You’ve probably rolled your eyes at a self-proclaimed “disruptor”, or felt your heart sink on hearing “finding synergy” for the third time in a meeting.
Corporate jargon is everywhere, and if we’re being honest, we all hate it. The internet is awash with memes and opinion pieces that poke fun at “the worst corporate buzzwords”. Vague, overused or just downright weird, these terms have been referred to as “the language you use when you aren’t really doing anything” and “a substitute for thinking hard”.
But if bizspeak is so widely disliked, why is it still so commonly used in the workplace?
The case for jargon
Every industry has its own lingo. In your own office you might use names and expressions that don’t apply anywhere else. These context-specific words and phrases can be useful for describing what people see in their particular line of work. In highly specialised fields like medicine, science and law, for example, technical terminology might actually be the most accurate way of conveying complex information, so using it among colleagues who are in the know is efficient and unproblematic.
So the issue is not jargon itself, but it’s misuse and abuse. Problems arise when industry terms with specific meanings morph into nebulous nonsense, used for appearances rather than communication.
Unless, you’re absolutely certain that every single person you’re talking to will understand a term, don’t use it. Here’s why.
It’s unclear – the cardinal sin
The critical aim of communication is to be understood. If your message is unclear, it has failed. It’s that simple.
But does anyone really know what “harvesting efficiencies” means? Unless you work on a farm, wouldn’t it make more sense to say “improve” or “increase” instead?
So many phrases bandied about workplaces could and should be replaced by more simple and direct language. Why ask someone if they have the “bandwidth” to help with a task when what you mean is, “Do you have time?” Why talk about “action items” instead of simply stating what needs to be done?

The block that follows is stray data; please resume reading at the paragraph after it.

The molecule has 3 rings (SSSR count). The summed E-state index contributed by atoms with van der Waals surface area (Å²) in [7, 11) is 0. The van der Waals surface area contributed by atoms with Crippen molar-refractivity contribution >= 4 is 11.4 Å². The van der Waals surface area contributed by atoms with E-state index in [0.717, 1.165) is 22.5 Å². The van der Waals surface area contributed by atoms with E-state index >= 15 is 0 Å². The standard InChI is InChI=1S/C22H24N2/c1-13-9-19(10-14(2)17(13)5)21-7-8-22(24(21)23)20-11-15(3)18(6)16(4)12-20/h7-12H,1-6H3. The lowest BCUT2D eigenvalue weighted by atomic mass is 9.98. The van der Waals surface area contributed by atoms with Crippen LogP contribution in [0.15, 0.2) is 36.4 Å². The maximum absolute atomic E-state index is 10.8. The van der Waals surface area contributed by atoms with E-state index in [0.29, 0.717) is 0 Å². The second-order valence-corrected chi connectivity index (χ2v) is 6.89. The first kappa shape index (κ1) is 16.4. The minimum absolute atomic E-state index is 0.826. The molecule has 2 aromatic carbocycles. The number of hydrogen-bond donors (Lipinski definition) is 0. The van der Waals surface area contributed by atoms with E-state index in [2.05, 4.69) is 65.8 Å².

A lot of corporate-speak is clichéd fluff that does nothing for your message other than making it frustratingly murky. Take “low-hanging fruit”, which refers to a simple project that’s expected to get good returns, or “trim the fat”, which means subtracting unnecessary details or resources. To someone who isn’t familiar with corporate-speak, these phrases can sound outlandish. To colleagues, they’re too generic to be useful.
Positive results depend on effective, clear and concise communication, so if you really want to “move the needle” – get meaningful results – ditch the corporate mumbo jumbo and say what you mean!
It damages relationships
A lot of corporate buzzwords come across as grandiose. Consider “blue-sky thinking” for “creativity”, or “synergise” instead of “collaborate”. Using jargon frequently – especially around those outside of your professional circle – can create a disconnect and leave a poor impression.
Communication is about connection, and you won’t connect if people think you’re deliberately speaking in a complicated way.
In some cases, people use corporate doublespeak intentionally to hide what they mean, like saying “headcount restructuring” or “right-sizing” rather than “layoffs”.
Corporate buzzwords can sound pretentious and silly. Or more damaging still, they can come across as disingenuous.
It alienates people and causes misunderstandings
Imagine walking into a room on your first day in a new role and being bombarded with a string of buzzwords. You sink a little lower in your seat as you struggle to follow much of what’s being said.
Are you likely to contribute productively to that meeting? Are you likely to leave feeling motivated and inspired? Are you likely to feel like you’ve found the place you belong? No.
It’s possible you might also feel uncomfortable asking for clarification. So on top of being a waste of time, corporate jargon can lead to misunderstandings and unfavourable business outcomes.
The message is clear. As always, Plain English is the most effective way to communicate. It’s concise, engaging and easily understood by a wide audience. And that’s what it’s all about…